New dissertation shows relationships between founding conditions and survival of new firms
How do different conditions at the time of founding impact survival of new firms? This question interested Giuseppe Criaco, who decided to find some answers in his doctoral thesis.
It is well known that new firms are important sources of new employment, economic growth and innovation. At the same time, it is a recognized fact that many new businesses don’t manage to survive their first years of existence. This makes it important to understand the drivers of survival of these businesses.
Giuseppe Criaco has investigated if and how different founding conditions impact on the survival of new firms. His research has been focused on how the prior experience of the founders and the employees influences the chances for a new business to survive.
“I have focused in particular on founders’ prior working experience in a family firm and employees’ prior shared international experience as well as their prior industry experience. By ‘shared international experience’ I mean that some of the employees have worked together in an international firm before joining a new international business,” he explains.
Giuseppe Criaco’s research shows, for example, that new firms whose founders used to work in an incumbent family firm immediately before starting their own business have a better survival rate than firms whose founders come from a non-family firm. When he studied the relationship between employees’ prior shared international experience and the survival of international new businesses, he made a somewhat surprising discovery:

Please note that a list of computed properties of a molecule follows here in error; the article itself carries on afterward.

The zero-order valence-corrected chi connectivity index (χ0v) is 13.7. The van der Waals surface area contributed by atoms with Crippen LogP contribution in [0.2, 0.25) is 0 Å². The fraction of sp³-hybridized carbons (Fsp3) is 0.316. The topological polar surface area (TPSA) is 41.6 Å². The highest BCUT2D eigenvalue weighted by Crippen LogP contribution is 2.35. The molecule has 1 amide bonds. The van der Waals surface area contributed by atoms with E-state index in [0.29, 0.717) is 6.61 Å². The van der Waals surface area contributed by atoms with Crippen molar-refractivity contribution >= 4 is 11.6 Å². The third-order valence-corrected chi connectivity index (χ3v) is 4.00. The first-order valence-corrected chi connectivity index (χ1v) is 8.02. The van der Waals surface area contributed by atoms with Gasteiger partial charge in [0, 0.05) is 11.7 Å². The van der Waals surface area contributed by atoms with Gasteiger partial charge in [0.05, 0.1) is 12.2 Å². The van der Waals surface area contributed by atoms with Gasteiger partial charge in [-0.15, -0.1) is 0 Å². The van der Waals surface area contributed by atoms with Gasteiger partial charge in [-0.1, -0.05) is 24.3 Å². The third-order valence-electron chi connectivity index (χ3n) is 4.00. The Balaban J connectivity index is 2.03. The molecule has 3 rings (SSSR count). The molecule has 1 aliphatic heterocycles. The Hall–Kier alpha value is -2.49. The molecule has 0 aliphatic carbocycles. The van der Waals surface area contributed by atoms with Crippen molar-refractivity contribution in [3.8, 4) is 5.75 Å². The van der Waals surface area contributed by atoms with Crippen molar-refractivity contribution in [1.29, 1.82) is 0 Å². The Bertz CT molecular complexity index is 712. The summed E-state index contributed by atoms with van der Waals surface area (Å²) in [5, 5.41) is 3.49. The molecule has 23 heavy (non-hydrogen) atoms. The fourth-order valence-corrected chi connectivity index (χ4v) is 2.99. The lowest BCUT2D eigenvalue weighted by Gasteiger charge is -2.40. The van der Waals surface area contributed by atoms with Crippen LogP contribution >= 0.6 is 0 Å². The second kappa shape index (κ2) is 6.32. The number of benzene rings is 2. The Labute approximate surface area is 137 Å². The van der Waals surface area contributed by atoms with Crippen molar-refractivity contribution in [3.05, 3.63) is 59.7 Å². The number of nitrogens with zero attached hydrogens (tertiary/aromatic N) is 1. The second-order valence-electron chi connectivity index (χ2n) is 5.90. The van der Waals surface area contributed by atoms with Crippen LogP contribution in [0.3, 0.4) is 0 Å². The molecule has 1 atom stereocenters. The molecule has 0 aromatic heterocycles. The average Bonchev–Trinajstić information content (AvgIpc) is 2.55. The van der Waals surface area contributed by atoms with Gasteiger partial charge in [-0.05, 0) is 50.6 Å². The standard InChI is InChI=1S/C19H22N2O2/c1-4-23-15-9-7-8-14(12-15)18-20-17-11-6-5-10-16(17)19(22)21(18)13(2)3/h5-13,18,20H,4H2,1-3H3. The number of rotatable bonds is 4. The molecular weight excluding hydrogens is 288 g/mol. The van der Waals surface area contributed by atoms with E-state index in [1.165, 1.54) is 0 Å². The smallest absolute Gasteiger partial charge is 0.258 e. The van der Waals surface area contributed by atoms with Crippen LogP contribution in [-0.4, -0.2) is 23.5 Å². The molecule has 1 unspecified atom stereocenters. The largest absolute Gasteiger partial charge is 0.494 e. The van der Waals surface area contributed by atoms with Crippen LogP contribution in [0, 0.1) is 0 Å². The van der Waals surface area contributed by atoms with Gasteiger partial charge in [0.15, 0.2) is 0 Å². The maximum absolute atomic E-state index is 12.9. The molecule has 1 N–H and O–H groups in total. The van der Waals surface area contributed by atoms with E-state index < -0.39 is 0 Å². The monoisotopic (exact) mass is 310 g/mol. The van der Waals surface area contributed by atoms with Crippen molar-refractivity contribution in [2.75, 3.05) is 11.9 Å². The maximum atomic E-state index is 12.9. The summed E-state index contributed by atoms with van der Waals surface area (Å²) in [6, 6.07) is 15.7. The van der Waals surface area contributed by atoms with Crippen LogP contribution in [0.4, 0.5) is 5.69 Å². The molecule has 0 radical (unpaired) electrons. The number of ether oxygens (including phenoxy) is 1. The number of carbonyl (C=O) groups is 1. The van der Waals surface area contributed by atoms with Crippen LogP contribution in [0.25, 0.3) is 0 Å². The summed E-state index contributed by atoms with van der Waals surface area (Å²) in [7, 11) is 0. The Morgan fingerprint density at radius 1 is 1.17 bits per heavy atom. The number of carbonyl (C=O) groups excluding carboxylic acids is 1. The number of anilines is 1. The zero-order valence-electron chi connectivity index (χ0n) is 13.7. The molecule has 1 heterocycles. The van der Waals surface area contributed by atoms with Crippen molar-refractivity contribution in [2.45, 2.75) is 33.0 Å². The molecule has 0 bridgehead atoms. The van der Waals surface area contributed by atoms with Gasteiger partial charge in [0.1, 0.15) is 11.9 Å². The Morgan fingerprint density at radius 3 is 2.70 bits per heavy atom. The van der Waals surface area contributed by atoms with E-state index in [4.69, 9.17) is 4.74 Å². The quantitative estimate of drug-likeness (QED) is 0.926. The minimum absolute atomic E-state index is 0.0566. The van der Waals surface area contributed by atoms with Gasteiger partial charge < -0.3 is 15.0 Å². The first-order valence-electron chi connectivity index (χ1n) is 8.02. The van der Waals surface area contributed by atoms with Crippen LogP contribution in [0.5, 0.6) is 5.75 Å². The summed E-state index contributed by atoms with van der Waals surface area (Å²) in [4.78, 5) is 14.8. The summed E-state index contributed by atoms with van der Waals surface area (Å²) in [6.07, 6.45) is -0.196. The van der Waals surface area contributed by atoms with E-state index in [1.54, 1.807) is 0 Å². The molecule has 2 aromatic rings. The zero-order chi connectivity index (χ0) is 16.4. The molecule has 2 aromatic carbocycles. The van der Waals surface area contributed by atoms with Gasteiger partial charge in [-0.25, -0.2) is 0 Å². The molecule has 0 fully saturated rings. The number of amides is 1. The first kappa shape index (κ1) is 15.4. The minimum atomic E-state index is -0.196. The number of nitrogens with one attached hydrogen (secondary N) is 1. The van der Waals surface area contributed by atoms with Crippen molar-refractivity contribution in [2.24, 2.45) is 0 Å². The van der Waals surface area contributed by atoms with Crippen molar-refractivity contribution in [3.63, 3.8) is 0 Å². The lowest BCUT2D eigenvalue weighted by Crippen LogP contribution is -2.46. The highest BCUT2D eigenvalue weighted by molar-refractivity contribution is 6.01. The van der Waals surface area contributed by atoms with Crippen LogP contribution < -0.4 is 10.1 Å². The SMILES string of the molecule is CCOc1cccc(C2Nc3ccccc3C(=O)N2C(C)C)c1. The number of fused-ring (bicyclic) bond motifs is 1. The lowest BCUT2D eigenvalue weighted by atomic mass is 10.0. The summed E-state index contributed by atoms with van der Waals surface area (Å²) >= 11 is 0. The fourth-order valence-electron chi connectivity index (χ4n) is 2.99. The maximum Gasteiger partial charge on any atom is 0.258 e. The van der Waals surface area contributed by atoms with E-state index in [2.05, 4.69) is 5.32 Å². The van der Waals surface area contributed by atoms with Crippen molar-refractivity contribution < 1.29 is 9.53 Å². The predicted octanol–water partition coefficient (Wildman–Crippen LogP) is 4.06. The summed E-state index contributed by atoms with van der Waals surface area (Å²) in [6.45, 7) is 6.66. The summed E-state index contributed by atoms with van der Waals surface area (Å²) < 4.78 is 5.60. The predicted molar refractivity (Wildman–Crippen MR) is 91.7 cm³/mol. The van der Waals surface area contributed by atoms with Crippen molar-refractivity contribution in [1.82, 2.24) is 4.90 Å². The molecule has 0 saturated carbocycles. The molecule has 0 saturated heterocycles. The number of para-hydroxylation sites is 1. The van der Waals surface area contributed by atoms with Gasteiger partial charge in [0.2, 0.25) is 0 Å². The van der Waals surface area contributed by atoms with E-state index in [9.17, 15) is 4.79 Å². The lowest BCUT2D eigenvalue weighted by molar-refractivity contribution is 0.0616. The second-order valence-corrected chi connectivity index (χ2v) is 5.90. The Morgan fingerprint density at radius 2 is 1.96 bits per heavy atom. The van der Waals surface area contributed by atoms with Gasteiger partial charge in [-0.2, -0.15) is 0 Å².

“It turned out that international new firms whose employees have gained prior shared international experience benefit from such experience, but only to a certain point. When the prior shared international experience among organizational members is very extensive in length, it instead becomes a burden for their survival,” he says.
Another finding of Giuseppe Criaco’s research is that both employees’ prior industry experience and the technological characteristics of the industry matter for the survival of new companies. More specifically, new firms whose employees have prior experience from that specific industry survive more when they operate in technologically intensive and broad industries. On the other hand, new firms whose employees have prior experience from different industries survive more in less technologically intensive and broad industries.
“My results provide important insights for those who intend to start up or invest in a new business. For instance, founders should be aware to partner up with, or hire, individuals who have determined types (and lengths) of experience, and also consider how this prior experience fits with the context of the new firm,” says Giuseppe Criaco.
He now hopes that entrepreneurship scholars will take into consideration the importance of founding conditions in new firms, and that they will extend his research to other types of founding conditions than the ones investigated in his own thesis.
Giuseppe Criaco successfully defended his thesis “Founding conditions and the survival of new firms: An imprinting perspective on founders, organizational members and external environments” on 14 October at Jönköping International Business School, Jönköping University. Faculty opponent was Professor Harry Sapienza, University of Minnesota.
You can find the whole thesis here.